Sausages under fire as salt levels to lead to industry action

Posted by Daniel Palmer on 11th July 2008

Alarming results released today by the Australian Division of World Action on Salt and Health (AWASH) show that only 2% of sausages in Australian supermarkets meet acceptable salt levels.

AWASH revealed that one single sausage sandwich at a local barbecue could contain as much as 6 grams of salt; 100% of the maximum daily recommended amount for adults and almost double that recommended for children.

The product overview shows that other products commonly eaten at barbecues, such as hamburger patties, tomato sauce and some white breads, are also high in salt. It shows huge variations in the salt content of different brands of similar products, with some sausages containing over three times as much salt as others.

These findings have been released to coincide with the launch of an AWASH strategy of working with the food industry to reduce salt in foods by 25% over five years. The strategy requires high level commitment from the food industry and the development of individual company action plans. AWASH is also inviting views on proposals for developing targets for salt levels for specific products and focusing on processed meats, bread and the fast food sector.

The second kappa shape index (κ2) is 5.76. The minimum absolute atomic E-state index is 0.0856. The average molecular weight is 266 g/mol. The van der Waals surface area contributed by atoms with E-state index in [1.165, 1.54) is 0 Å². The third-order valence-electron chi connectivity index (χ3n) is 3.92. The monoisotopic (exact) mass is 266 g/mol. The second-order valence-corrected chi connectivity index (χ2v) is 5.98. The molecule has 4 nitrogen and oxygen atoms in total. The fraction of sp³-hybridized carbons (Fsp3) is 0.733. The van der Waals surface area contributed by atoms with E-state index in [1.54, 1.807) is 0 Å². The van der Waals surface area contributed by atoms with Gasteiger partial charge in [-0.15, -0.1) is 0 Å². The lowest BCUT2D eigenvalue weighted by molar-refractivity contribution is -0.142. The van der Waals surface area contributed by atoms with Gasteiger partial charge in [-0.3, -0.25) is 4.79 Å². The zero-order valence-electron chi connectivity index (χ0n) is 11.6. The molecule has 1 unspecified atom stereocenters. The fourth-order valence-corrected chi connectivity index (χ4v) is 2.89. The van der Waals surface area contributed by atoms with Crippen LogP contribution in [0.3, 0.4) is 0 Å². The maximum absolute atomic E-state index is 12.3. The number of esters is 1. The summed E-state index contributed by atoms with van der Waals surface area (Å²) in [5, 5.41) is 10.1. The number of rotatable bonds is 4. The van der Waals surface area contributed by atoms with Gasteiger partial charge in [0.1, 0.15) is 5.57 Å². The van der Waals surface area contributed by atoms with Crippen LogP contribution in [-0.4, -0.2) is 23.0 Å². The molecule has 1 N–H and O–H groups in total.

The Australian Food and Grocery Council has announced the support of the need to reduce population salt intakes to below 6 grams per day and many major food companies have already developed salt reduction plans in line with the AWASH strategy.

Dr Bruce Neal, Chairman of AWASH, believes progress has been made but there is still a long way to go. “While some food companies deserve credit for their efforts to reduce salt, a lot more still needs to be done,” he said. “Major players such as Coles, Kellogg and Unilever have been reducing salt for some time, but there are still far too many high salt products on supermarket shelves.”

“The food industry in Australia is committed to further action to reduce salt in foods. The Government now needs to make salt a national health priority and lead negotiations on maximum salt targets for different products. Only then will Australians have a chance of reducing their daily salt intake to recommended levels,” Dr Neal concluded.

The World Action on Salt and Health (WASH) was launched in October 2006 and sought to reduce salt intake to less than 5g per day due to the negative impact it has on blood pressure. The UK has been seen as leaders with many manufacturers and retailers cutting back on the salt content in their products in the wake of a campaign by the Food Standards Agency.